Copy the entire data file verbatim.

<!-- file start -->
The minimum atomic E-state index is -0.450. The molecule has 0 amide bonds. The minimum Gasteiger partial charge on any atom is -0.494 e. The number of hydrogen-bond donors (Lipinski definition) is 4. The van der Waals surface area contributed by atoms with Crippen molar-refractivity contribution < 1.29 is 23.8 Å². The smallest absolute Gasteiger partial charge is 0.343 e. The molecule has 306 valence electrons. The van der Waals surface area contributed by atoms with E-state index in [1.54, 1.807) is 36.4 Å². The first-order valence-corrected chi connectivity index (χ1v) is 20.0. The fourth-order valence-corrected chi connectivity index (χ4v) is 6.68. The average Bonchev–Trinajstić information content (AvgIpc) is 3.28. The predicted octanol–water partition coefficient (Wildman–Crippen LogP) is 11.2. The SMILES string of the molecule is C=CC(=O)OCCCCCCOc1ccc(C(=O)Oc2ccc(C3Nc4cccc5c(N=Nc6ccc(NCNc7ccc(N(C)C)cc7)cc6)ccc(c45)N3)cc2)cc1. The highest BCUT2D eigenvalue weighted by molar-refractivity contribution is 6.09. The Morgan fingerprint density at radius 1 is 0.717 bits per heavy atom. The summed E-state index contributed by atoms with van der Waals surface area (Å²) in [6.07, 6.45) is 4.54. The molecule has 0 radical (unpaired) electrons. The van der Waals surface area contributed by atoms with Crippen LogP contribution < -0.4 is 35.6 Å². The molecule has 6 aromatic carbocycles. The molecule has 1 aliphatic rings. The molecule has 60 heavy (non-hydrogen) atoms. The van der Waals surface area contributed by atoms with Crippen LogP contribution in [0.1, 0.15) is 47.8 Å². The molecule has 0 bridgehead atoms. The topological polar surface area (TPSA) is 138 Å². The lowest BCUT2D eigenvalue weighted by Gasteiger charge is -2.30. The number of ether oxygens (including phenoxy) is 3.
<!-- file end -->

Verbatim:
The minimum atomic E-state index is -0.450. The molecule has 0 amide bonds. The minimum Gasteiger partial charge on any atom is -0.494 e. The number of hydrogen-bond donors (Lipinski definition) is 4. The van der Waals surface area contributed by atoms with Crippen molar-refractivity contribution < 1.29 is 23.8 Å². The smallest absolute Gasteiger partial charge is 0.343 e. The molecule has 306 valence electrons. The van der Waals surface area contributed by atoms with E-state index in [1.54, 1.807) is 36.4 Å². The first-order valence-corrected chi connectivity index (χ1v) is 20.0. The fourth-order valence-corrected chi connectivity index (χ4v) is 6.68. The average Bonchev–Trinajstić information content (AvgIpc) is 3.28. The predicted octanol–water partition coefficient (Wildman–Crippen LogP) is 11.2. The SMILES string of the molecule is C=CC(=O)OCCCCCCOc1ccc(C(=O)Oc2ccc(C3Nc4cccc5c(N=Nc6ccc(NCNc7ccc(N(C)C)cc7)cc6)ccc(c45)N3)cc2)cc1. The highest BCUT2D eigenvalue weighted by molar-refractivity contribution is 6.09. The Morgan fingerprint density at radius 1 is 0.717 bits per heavy atom. The summed E-state index contributed by atoms with van der Waals surface area (Å²) in [6.07, 6.45) is 4.54. The molecule has 0 radical (unpaired) electrons. The van der Waals surface area contributed by atoms with Crippen LogP contribution < -0.4 is 35.6 Å². The molecule has 6 aromatic carbocycles. The molecule has 1 aliphatic rings. The molecule has 60 heavy (non-hydrogen) atoms. The van der Waals surface area contributed by atoms with Crippen LogP contribution in [0.1, 0.15) is 47.8 Å². The molecule has 0 bridgehead atoms. The topological polar surface area (TPSA) is 138 Å². The lowest BCUT2D eigenvalue weighted by Gasteiger charge is -2.30. The number of ether oxygens (including phenoxy) is 3.